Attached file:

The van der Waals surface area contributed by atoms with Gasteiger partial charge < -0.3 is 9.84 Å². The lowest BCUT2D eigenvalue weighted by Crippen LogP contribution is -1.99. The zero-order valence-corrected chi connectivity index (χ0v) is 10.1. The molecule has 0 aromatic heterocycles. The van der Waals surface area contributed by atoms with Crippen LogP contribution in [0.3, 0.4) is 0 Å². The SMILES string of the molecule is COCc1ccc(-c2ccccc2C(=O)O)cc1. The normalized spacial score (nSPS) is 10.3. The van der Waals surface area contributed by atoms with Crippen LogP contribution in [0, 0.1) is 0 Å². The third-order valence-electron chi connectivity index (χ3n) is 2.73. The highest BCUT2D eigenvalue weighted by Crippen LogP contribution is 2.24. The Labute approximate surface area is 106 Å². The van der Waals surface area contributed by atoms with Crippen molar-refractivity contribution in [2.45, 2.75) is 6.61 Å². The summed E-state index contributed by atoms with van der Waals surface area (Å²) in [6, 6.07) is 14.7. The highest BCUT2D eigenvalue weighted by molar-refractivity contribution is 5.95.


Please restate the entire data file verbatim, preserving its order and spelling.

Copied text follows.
The van der Waals surface area contributed by atoms with Gasteiger partial charge < -0.3 is 9.84 Å². The lowest BCUT2D eigenvalue weighted by Crippen LogP contribution is -1.99. The zero-order valence-corrected chi connectivity index (χ0v) is 10.1. The molecule has 0 aromatic heterocycles. The van der Waals surface area contributed by atoms with Crippen LogP contribution in [0.3, 0.4) is 0 Å². The SMILES string of the molecule is COCc1ccc(-c2ccccc2C(=O)O)cc1. The normalized spacial score (nSPS) is 10.3. The van der Waals surface area contributed by atoms with Crippen LogP contribution in [0, 0.1) is 0 Å². The third-order valence-electron chi connectivity index (χ3n) is 2.73. The highest BCUT2D eigenvalue weighted by Crippen LogP contribution is 2.24. The Labute approximate surface area is 106 Å². The van der Waals surface area contributed by atoms with Crippen molar-refractivity contribution in [2.45, 2.75) is 6.61 Å². The summed E-state index contributed by atoms with van der Waals surface area (Å²) in [6, 6.07) is 14.7. The highest BCUT2D eigenvalue weighted by molar-refractivity contribution is 5.95.